The possibility of offending, ridiculing, disappointing or embarrassing your colleagues with an inappropriate Secret Santa gift this Christmas far outweighs the chances of impressing or landing a promotion. Here is some gifting guidance.

Unless you have been living in a cupboard for the entirety of your working career then at some stage or another you will be asked to join in on the festive tradition known as Secret Santa, also referred to as the White Elephant Gift Exchange. The rules are two way – you pick out a colleague’s name by random from a hat (the secret) then you gift it publicly at your Christmas gathering (the Santa). That’s it. Follow the rules below and you’ll be on your way to Secret Santa success:

  1. Choose the present with the recipient in mind: If you work for a large organisation and have landed someone you don’t know anything about, take some time to Google them, check out their LinkedIn profile or get some insight into what they like doing by snooping on Facebook or ideally by quizzing a colleague that knows more about them then their online profile lets on. You’ll make a great first impression if you show some thought was put into the process.
  2. Stick to the budget: If a budget has been agreed then stick to it, if not then ask what the guideline is. Between £5 – £10 means just that, don’t be tempted to go over that, you may feel as though you are being generous but in essence you are just going to look foolish when the recipient unwraps a cashmere shawl worth £40 and looks ashamed as they give you a £5 notebook. That is not in the spirit of it, this is a team effort so keep to the rules.
  3. Ingratiate rather than ridicule: In any Secret Santa round I have been involved in the recipient usually gets to find out the identity of the buyer, especially after a few Christmas tipples have been consumed and tongues are loosened. If you are not prepared to put your name by your present then think again, it might be time to re-consider your gift.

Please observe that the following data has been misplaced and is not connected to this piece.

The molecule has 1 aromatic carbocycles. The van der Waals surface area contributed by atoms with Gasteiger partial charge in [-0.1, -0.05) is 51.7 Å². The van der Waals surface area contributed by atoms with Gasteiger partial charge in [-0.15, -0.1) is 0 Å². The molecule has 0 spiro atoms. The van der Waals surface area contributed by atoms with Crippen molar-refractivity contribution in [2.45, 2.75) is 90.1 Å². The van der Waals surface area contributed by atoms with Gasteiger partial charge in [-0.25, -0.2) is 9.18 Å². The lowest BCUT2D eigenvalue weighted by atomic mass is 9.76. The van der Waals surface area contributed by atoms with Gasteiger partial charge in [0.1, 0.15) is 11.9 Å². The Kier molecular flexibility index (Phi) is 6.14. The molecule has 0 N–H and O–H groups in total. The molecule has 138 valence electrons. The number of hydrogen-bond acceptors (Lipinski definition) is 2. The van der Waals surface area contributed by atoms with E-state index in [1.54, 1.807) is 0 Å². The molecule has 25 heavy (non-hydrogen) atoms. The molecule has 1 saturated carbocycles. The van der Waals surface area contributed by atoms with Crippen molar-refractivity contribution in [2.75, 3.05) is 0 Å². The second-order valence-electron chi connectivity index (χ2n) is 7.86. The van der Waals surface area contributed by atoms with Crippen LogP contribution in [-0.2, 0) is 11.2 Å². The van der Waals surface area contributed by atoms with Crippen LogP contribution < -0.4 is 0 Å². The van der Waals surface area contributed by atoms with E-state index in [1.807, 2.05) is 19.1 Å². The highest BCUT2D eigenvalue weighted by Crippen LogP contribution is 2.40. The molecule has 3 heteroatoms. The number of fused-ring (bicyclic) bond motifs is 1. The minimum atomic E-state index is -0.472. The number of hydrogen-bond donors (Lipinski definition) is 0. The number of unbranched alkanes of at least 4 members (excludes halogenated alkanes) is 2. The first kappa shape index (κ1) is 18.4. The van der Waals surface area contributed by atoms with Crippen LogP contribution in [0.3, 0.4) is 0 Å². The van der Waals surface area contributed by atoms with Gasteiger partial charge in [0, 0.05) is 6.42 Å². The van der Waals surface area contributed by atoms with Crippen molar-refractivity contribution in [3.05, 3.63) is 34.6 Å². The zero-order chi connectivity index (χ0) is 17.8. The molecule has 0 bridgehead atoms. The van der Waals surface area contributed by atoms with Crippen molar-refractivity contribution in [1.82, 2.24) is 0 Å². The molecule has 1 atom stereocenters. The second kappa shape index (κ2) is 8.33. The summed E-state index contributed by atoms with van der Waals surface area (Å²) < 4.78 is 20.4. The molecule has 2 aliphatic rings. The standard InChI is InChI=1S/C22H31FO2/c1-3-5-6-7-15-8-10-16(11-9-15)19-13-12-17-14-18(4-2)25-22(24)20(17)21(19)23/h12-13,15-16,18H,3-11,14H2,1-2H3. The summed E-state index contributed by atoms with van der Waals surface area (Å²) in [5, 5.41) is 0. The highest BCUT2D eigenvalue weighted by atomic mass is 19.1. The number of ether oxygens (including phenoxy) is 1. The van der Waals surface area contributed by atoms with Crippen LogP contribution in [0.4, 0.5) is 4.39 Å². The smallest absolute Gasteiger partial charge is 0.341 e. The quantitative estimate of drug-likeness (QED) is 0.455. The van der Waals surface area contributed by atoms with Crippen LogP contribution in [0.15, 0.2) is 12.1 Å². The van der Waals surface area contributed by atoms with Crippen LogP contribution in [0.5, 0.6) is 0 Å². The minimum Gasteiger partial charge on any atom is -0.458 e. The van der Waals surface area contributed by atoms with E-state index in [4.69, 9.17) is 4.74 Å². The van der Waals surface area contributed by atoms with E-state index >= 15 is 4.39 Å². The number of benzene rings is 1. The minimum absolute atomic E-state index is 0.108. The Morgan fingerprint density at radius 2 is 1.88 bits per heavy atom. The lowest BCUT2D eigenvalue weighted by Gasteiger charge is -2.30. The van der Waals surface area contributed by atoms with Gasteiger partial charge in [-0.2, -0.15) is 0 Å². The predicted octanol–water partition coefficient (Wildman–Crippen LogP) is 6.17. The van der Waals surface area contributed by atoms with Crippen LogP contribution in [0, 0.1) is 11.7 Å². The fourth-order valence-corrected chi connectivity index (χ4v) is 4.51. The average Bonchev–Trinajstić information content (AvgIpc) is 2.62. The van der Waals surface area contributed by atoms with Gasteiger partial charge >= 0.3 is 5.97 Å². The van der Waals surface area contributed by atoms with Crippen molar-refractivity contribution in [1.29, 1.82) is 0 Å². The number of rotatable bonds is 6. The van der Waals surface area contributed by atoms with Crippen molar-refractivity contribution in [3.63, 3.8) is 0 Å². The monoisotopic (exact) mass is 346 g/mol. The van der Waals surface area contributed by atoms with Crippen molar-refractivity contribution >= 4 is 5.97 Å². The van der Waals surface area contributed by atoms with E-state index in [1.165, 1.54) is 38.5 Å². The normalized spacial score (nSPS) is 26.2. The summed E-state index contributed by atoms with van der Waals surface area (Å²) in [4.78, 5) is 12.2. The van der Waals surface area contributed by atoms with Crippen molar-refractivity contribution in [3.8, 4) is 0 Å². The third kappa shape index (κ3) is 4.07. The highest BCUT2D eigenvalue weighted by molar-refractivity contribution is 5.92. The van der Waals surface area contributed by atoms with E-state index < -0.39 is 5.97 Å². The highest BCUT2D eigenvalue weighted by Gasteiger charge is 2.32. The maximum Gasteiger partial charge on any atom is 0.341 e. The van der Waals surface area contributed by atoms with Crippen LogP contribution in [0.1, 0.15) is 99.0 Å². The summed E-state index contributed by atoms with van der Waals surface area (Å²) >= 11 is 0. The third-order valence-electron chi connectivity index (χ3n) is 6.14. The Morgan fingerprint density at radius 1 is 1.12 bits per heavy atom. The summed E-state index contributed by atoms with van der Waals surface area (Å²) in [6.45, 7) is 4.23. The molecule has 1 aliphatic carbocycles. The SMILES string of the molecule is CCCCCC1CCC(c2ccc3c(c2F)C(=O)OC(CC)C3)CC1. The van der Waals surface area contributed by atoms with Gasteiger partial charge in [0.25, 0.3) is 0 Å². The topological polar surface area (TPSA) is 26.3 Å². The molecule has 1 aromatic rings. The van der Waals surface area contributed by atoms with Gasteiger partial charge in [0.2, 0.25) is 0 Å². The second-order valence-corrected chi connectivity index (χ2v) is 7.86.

4. Be silly, sensibly: Assuming the budget in your office isn’t sky high then you do have the opportunity to show your humorous side with a present that will cause some giggles. Bringing a table together for some mutual enjoyment of a stick-on moustache or a whoopee cushion that can be passed around to the sound of consensual chuckles can be a winner. Wrapping up genital-shaped candy might seem like a great idea, but may just cause offence and embarrassment as the Chief Executive bites into one.
  5. Consider re-gifting: If you pocketed a gift that has sat in your draw for a year gathering dust then don’t be embarrassed to re-gift it as long as it isn’t something edible that has passed its sell-by-date. Don’t be tempted either to re-gift an item from the same circle of friends, the chances are that it will be recognised and the flash back to your public gratitude for it will wear thin if 12 months later you are seen to pass it on. Keep your Secret Santa circles separate and if you can’t remember who gave it to you then keep it in that drawer.
  6. Be creative: There’s no skill involved in buying from Amazon and, if you really want to snag a great present then get creative. Consider making something and spending your budget on craft items or ingredients. Of course, this can take time, which you might already be in short supply of so think ahead, if the annual Secret Santa comes around year after year and the format stays the same then plan ahead.